Over that went some 8mm high density camping mats [Asda 3.47 ea.] trim glued on.

Sound quality is much better, and I'm now a bit more insulated too.

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It is worth taking a little care since the density of the mat affects its effectiveness as an insulator and sound deadener. I thought likewise last year and bought 6 Tesco Value camping mats for something like a fiver the lot - and they are not worth tuppence! The foam is so thin I didn't even bother fitting them. Much better (albeit more expensive) to get decent density stuff since then you only are going to have the hassle of doing the job once.

My only nervousness, having done it, is if it ever caught fire it would add to the nastiness (is having molten plastics drop on you worse than diesel fire beneath you - discuss) but not sure in the grand scale of things whether this is an issue.

I used expanding foam in various places on my Sunbeam rally car. Including filling the space on the back where the tank sat in what was the spare wheel well.

A rang the local fire brigade and asked about the fire risk.

"I wouldn't bother about the foam. The covering on the wires will kill you from the fumes first" Was the answer.

mike

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I used expanding foam in various places on my Sunbeam rally car. Including filling the space on the back where the tank sat in what was the spare wheel well.

A rang the local fire brigade and asked about the fire risk.

"I wouldn't bother about the foam. The covering on the wires will kill you from the fumes first" Was the answer.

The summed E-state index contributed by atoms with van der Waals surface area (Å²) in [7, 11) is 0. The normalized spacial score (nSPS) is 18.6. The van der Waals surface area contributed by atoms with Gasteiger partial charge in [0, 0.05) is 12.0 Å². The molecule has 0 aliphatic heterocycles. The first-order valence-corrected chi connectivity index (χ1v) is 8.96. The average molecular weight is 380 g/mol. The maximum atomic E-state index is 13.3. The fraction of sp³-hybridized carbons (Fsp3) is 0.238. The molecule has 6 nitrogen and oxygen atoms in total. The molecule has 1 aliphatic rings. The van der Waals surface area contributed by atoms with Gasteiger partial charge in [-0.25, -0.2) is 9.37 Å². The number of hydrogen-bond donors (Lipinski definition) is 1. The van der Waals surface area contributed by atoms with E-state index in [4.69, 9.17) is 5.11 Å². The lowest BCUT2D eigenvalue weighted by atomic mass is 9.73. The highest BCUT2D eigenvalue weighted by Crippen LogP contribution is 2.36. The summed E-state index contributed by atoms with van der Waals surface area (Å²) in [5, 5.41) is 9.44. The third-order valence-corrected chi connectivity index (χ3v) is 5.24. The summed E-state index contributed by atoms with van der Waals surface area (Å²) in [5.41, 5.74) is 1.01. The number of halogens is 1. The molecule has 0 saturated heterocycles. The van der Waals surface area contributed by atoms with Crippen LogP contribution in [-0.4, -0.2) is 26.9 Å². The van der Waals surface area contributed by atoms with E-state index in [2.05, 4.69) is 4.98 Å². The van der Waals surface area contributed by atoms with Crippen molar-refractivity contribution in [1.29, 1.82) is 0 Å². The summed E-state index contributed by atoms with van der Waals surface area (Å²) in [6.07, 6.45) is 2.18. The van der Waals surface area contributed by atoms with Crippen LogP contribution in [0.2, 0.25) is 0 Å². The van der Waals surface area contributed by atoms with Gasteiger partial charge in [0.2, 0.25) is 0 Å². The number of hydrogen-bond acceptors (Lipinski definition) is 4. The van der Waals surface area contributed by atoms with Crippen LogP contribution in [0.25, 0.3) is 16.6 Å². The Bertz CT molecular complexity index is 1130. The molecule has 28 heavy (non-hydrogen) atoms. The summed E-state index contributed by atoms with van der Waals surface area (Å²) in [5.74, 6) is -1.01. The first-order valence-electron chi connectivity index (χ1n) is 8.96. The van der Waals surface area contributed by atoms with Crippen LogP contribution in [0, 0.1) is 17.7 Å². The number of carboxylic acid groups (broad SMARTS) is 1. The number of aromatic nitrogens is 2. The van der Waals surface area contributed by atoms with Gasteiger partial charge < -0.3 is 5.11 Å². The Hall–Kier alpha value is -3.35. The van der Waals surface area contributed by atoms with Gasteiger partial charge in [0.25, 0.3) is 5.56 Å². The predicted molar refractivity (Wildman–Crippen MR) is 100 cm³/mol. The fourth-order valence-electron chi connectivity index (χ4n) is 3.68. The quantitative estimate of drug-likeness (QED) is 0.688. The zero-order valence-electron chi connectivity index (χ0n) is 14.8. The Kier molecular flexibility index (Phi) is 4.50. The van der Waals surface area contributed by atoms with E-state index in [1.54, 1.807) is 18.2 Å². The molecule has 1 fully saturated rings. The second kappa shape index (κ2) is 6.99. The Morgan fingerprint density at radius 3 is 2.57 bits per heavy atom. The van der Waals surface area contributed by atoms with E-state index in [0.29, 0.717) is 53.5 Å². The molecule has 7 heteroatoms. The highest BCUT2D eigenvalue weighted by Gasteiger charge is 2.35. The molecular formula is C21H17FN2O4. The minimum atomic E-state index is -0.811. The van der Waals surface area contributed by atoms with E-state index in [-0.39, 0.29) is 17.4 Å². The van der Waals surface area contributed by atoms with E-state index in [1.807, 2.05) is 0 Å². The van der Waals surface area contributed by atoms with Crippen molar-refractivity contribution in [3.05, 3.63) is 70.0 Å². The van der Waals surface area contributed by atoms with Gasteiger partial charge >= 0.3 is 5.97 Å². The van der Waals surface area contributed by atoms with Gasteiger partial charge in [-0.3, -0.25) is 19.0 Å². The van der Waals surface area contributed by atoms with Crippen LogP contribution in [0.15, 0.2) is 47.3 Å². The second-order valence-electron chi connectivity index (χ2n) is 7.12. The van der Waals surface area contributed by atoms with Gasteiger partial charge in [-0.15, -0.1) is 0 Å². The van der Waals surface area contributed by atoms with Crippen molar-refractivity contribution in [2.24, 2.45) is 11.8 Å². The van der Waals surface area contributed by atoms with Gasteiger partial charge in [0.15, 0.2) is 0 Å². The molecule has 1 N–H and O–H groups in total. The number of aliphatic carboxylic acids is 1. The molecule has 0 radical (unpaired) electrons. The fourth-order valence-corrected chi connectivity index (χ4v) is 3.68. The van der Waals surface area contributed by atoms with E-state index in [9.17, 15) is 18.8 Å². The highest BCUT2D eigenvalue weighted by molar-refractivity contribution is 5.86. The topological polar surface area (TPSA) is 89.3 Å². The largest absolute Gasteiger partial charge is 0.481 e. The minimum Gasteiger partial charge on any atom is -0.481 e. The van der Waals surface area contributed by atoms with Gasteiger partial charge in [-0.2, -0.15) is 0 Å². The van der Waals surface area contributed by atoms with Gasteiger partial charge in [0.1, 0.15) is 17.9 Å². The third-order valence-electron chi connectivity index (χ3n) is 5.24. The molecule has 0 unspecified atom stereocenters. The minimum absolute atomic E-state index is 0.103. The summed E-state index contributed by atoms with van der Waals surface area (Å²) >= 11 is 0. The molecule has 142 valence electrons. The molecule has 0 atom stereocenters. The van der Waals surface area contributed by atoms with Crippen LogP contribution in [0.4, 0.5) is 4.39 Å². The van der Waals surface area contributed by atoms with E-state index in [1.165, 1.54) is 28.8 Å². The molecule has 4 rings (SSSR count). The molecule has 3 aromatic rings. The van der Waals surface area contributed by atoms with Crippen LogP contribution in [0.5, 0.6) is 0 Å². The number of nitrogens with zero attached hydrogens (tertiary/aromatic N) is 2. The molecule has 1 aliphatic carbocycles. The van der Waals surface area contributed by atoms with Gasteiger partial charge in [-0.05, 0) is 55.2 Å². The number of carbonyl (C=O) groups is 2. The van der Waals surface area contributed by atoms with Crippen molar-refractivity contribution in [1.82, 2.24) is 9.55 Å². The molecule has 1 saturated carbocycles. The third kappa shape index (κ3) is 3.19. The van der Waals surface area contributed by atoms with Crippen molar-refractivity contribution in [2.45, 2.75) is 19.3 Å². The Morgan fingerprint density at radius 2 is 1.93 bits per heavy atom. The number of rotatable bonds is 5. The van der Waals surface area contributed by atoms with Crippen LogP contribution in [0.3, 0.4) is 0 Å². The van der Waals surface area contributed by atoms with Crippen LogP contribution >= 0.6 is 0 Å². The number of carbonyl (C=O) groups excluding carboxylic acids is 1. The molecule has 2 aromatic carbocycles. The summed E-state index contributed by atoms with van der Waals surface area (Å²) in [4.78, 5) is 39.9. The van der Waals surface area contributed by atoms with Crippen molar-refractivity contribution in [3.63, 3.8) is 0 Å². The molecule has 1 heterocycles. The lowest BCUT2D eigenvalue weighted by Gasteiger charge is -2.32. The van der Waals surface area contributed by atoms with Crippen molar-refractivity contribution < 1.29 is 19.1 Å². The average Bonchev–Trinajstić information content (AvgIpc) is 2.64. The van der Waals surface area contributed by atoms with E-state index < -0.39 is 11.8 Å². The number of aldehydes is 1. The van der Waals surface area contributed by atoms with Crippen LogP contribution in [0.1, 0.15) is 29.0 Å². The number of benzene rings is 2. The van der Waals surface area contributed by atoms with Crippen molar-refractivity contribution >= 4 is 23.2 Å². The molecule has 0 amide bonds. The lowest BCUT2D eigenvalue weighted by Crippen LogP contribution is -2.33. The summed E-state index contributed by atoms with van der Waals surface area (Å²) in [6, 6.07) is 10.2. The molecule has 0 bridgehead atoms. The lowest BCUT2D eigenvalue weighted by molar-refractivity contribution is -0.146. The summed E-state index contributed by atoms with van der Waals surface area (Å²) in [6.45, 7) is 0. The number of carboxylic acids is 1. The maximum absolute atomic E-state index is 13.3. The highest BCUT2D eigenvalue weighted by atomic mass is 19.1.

mike

On fire risk, I was thinking along similar lines earlier when dripping molten plastic was mentioned: That the seats and carpets have never really impressed me with their fire retardancy when welding...

On expanding foam - is this the yellow stuff that builders use? It's a nice idea - quick, insulating, sound deadening, light, but wouldn't it tent to soak up moisture and hold it against the panels in a Land Rover (leaky and sometimes submerged) setting?

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I have just taken delivery of a mat for the rear tub for the 90, the chap is on Ebay nic.wood shop name : U-PM.COM Land Rover. I'll fit it later but on first impressions of the stuff he sells its pretty thick and looks like it will be effective. Not too expensive either, and a nice bloke.

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How much does that cost? I looked into it for the back of my 90, but one of those jobs I've not gotten round to yet!

I paid about £30 for enough to do a 110 with 2 coats.

You need to paint or roller it on on a warm but not too humid a day.

It is water based and can run a bit if it is too humid.

John

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I paid about £30 for enough to do a 110 with 2 coats.

You need to paint or roller it on on a warm but not too humid a day.

It is water based and can run a bit if it is too humid.

John

Hi John .. think I am following you about on here!

that stuff sounds good and cheap and easy, is it something you can buy off the shelf? or is it only available direct from 'noisekiller'?

Cheers,

Martin